Water holding frog - Cyclorana platycephala
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Water holding frog - Cyclorana platycephala

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Description


This is a terestrial Freshwater type of frog who lives in Australia.
It occupies a wide range of habitat from forests of tropical swamp to intermittent pools and lowland grass country; all habitat is assumed to be of a low elevation. 

 

 Water holding frog,Cyclorana platycephala


Populations are assumed to be large from frequent reports and a broad range. This range is assumed to overlap with National parks, but research has not been undertaken into the ecology and biology of the species.
The water holding frog is known to lay its eggs and once hatched go back into aestivation for a period of 3 to 6 months. After this period it will lay more eggs and repeat the process.
The frog has a flat head and small eyes. Skin colour ranges from dull grey to dark brown or green, with a white belly. The toes are completely webbed. Dry periods are spent underground in a cocoon made from shed skin.
Size: Males: 42-64 mm Females: 50-72 mm



Habitat


There are three separate populations. One in the central arid zone of Western Australia from Winning Pool east to Lake Disappointment and south to Morawa and Laverton. 

 Water holding frog,Cyclorana platycephala-map


There is a small area in the north-western corner of the Northern Territory. Another large area extends from northern South Australia into New South Wales and south-western Queensland.
The extent of occurrence of the species is approximately 1645500 km2. Widely dispersed in habitat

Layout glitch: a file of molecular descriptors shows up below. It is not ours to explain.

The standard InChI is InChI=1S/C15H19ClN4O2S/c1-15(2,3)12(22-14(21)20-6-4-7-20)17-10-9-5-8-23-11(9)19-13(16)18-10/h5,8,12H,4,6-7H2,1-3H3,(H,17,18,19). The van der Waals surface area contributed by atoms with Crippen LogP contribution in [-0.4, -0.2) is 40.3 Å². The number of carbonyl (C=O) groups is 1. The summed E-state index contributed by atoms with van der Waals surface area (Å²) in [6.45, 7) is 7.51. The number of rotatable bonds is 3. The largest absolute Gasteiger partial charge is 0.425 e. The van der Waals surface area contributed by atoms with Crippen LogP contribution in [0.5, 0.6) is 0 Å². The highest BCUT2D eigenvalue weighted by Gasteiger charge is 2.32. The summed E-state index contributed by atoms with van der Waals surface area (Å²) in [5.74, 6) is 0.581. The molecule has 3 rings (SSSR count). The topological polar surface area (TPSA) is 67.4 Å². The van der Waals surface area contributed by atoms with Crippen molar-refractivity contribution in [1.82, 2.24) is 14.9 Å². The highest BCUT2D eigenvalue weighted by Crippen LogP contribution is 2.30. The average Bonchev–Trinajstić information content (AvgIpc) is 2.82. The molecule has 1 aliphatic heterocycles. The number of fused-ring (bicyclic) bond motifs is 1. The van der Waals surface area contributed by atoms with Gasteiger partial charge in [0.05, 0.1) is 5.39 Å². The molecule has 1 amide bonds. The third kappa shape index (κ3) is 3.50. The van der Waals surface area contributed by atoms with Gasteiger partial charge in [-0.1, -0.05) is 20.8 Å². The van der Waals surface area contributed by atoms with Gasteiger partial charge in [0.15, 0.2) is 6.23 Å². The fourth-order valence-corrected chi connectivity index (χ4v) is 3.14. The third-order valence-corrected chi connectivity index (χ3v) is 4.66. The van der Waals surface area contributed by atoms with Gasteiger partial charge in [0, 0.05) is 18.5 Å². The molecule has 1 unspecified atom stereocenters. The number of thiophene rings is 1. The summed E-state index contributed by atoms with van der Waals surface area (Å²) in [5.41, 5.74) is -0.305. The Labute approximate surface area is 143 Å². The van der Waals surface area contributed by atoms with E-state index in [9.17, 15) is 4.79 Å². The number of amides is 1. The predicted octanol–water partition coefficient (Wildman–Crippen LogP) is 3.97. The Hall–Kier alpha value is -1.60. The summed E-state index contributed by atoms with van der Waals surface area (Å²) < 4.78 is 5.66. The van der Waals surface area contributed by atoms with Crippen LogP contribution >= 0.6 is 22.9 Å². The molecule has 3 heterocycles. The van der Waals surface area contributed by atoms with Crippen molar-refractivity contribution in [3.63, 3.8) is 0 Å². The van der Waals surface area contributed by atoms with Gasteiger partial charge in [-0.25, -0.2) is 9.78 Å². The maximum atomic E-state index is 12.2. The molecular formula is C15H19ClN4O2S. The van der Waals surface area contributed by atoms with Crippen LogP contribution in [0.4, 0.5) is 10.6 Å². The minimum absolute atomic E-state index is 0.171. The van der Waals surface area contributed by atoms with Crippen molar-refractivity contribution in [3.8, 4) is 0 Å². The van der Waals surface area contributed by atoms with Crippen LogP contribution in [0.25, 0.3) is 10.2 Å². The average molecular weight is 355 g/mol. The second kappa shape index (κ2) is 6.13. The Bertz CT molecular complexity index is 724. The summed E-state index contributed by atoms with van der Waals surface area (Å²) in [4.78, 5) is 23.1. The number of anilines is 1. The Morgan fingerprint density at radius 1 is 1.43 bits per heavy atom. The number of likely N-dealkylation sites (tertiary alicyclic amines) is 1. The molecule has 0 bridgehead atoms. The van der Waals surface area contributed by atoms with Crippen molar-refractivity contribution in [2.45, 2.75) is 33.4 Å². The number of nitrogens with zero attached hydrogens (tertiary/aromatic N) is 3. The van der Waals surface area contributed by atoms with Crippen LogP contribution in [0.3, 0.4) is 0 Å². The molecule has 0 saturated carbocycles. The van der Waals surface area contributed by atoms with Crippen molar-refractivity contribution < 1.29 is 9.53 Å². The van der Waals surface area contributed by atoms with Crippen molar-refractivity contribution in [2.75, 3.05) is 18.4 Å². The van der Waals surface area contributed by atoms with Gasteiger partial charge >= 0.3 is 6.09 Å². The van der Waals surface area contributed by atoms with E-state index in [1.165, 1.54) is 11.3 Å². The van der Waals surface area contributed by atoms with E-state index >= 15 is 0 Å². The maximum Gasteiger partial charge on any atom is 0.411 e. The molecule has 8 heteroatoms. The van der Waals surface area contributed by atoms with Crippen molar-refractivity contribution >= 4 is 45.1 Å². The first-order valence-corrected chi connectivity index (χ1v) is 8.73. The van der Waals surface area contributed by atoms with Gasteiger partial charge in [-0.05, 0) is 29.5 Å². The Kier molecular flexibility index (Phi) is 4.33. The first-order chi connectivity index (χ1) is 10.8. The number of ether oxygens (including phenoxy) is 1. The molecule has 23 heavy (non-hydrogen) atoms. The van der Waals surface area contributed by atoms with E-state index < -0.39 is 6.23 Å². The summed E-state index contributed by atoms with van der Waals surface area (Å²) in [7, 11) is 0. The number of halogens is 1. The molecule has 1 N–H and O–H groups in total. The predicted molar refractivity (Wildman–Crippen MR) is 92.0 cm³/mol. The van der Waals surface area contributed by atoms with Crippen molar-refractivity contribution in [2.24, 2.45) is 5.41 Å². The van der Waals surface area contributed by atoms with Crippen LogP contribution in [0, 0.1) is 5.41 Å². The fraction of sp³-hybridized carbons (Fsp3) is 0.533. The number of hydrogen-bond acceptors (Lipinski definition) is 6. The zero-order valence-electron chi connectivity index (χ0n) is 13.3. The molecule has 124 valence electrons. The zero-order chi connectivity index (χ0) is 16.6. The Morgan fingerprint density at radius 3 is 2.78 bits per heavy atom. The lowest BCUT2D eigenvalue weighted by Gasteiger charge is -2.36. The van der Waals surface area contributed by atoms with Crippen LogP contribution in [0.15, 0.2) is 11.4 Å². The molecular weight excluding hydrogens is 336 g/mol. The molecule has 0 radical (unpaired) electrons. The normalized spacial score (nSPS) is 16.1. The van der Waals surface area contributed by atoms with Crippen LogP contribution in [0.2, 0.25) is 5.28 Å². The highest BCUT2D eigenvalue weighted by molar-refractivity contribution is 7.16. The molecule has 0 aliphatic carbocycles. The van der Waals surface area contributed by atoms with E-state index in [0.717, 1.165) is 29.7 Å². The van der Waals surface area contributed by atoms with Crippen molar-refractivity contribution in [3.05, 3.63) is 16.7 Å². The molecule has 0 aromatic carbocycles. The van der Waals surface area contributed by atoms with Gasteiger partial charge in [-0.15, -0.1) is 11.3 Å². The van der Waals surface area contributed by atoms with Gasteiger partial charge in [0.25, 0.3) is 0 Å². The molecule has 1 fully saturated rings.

Interesting Facts


The Water Holding Frog is probably the best example of a burrowing frog traditionally used by Aboriginals.

 Water holding frog,Cyclorana platycephala


This frog, like many burrowing frogs, spends the majority of its life underground. It seals itself in a water-proof cocoon made up of layers of shed skin. Water is stored in the bladder or in pockets under the skin, and a slight pressure applied by hand causes the frog to release this water.
The water is very fresh and after a drink the frog is released unharmed

One of the strange caracteristic of this frog is that it burrow itself into deep mud. Australian water holding frogs live in dry grasslands and deserts where there is less than 12 inches (30 cm) of rain a year. 

When rain comes the frogs have the ability to soak up water so they swell like a balloon. The frogs than use their powerful webbed feet to dig deep into the mud.
The frogs will create a cacoon around them up to 3 feet (1 m) under the ground. Here they rest until the nest rain comes, which can be months or even years!

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Sources :
http://www.flickr.com/photos/liquidghoul/2104888817/
http://frogs.org.au/frogs/species/Cyclorana/platycephala/
http://www.iucnredlist.org/details/41076/0

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